[Haskell-cafe] Wow Monads!

Bardur Arantsson spam at scientician.net
Mon Apr 17 18:12:10 UTC 2017

On 2017-04-17 16:56, David McClain wrote:
> Monads were always a hole in my knowledge. I read Phil Wadler’s paper more than a decade ago, and I remember being impressed at the terseness of his little interpreter. But Monads kept being offered with all the extraneous Category Theory stuff, and all the black-box mysticism. Now that I have seen Crockford's video, translated his JavaScript into my Lisp, I thoroughly get what they are all about in languages like Javascript and now Lisp. 

Beware that Crockford's understanding of monads itself has been
questioned (based on this talk). It's been ages since I saw his video
and don't feel inclined to watch it again, but I fancy myself as someone
who _does_ understand monads[1] and can remember that his presentation
seemed *incredibly* fuzzy and imprecise.

This might give one the impression that they do understand, when they
really don't.

I'm not saying that's the case here, but it's something that anyone
watching his video should be aware of. The only way to be sure is to try
to implement some monads and monad transformers for yourself.

(I'd be absolutely *terrified*, personally, of doing it in a unityped
langauge because there are *so* many ways to get it subtly wrong and not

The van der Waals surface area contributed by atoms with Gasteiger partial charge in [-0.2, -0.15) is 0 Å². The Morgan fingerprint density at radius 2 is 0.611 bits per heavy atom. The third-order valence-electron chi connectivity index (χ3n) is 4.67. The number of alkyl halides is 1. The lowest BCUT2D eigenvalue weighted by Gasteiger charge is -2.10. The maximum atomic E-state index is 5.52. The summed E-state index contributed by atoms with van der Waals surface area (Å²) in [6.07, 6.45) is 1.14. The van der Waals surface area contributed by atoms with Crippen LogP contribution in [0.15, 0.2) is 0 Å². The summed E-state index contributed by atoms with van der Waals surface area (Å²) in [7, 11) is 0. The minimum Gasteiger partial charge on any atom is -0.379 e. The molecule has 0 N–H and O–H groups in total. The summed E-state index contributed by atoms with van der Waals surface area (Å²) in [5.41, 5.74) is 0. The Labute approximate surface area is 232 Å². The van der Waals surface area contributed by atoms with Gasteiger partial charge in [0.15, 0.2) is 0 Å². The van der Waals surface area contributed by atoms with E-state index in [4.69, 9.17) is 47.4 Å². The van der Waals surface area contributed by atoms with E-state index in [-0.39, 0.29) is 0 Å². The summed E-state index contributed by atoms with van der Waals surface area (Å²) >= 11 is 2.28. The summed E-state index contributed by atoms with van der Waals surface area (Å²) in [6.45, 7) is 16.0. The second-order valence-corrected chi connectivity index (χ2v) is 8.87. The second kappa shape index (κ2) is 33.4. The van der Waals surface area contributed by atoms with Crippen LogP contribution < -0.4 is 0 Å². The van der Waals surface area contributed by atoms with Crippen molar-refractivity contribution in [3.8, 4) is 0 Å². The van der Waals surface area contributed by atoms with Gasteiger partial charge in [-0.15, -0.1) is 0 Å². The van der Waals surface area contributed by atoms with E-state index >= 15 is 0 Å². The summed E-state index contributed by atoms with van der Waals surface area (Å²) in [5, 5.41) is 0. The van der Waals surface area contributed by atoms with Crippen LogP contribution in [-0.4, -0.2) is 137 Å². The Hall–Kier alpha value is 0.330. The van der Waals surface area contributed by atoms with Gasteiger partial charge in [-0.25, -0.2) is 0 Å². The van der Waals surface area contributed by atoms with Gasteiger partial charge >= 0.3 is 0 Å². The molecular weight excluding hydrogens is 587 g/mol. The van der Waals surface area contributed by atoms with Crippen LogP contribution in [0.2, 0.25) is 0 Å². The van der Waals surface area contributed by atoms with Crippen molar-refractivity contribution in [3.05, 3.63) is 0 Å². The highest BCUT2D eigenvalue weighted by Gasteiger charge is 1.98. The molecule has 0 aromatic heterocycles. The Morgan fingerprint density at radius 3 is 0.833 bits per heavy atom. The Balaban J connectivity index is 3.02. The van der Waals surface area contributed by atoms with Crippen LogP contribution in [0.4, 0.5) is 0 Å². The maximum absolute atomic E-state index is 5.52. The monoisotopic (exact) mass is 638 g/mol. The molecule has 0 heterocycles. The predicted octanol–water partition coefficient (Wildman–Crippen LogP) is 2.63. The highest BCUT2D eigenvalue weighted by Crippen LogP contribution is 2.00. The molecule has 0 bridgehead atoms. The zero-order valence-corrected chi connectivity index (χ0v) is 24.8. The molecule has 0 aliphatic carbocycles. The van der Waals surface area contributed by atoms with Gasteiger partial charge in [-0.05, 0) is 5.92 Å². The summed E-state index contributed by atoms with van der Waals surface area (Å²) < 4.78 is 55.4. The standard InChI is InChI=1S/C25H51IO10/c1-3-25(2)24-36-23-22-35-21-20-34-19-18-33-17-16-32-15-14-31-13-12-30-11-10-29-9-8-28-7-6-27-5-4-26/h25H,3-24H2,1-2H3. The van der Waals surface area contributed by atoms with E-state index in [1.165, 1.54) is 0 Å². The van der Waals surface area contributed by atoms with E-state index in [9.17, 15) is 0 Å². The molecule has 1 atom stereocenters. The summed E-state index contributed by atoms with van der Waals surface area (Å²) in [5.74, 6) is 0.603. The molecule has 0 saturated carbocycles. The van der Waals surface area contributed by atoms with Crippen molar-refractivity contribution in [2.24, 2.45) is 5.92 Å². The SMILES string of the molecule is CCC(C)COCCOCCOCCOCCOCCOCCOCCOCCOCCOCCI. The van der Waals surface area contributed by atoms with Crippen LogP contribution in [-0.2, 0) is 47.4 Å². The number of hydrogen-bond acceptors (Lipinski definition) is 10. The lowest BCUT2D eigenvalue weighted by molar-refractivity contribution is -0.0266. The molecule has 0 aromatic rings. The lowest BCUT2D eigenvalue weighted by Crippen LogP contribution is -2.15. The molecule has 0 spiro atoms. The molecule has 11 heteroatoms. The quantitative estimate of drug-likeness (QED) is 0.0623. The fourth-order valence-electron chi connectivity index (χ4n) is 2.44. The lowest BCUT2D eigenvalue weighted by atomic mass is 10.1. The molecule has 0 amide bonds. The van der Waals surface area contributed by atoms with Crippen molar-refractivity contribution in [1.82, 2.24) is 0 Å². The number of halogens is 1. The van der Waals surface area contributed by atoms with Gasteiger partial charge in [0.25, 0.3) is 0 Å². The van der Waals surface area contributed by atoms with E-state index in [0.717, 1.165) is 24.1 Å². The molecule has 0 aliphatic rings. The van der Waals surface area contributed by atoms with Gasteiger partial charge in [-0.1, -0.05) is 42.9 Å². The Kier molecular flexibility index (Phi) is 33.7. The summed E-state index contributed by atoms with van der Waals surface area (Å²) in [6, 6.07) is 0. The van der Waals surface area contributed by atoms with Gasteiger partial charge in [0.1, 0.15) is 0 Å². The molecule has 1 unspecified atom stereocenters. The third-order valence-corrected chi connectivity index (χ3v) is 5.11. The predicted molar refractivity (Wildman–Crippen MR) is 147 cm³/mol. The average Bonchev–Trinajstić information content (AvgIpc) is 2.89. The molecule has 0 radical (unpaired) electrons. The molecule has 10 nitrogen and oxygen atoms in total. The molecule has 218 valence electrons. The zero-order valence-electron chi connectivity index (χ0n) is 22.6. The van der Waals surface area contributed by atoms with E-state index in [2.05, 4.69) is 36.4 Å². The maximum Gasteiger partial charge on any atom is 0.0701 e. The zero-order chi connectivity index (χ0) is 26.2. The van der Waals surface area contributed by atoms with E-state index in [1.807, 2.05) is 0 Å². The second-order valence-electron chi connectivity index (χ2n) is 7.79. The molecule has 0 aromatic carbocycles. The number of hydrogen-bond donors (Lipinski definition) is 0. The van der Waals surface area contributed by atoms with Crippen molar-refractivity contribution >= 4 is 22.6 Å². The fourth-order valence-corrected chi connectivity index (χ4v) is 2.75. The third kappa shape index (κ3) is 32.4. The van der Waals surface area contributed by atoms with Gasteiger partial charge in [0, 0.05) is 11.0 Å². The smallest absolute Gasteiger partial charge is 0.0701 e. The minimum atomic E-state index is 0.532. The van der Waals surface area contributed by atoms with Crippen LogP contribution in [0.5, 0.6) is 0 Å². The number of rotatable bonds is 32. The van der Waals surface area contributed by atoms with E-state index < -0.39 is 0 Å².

know it until you hit exactly the "right" edge case. Heck, I even find
it somewhat scary in Scala because it's rather easy to accidentally do
something impure -- though if you're abstract about your types, you can
usually avoid such accidents.)

Btw, from my perspecitve the thing that makes monads work for arbitrary
side effects is really *data dependencies* + the fact that IO is a sort
of "fake" State World monad where you pretend that you always fully
evaluate the World argument to the "next step". For anything non-IO it's
really just a way to do arbitrary *control flow* based on runtime values
-- whereas e.g. Applicative doesn't let you do that[2]. A more direct
approach would be Algebraic Effects.


[1] At least at an "intermediate" level. If you just go by the type
signatures and desugaring it doesn't seem all that complicated to me,
but whatever. I've always been inclined towards algebra/symbol
manipulation, so maybe it's just me.

[2] You can kind of simulate it, but you basically end up evaluating
everything and "wasting computation" by redundant evaluation. You can
think of it as always having to evaluate both branches of all if's and
then choosing the result afterwards. Obviously, that doesn't work if you
have *actual* side effects.

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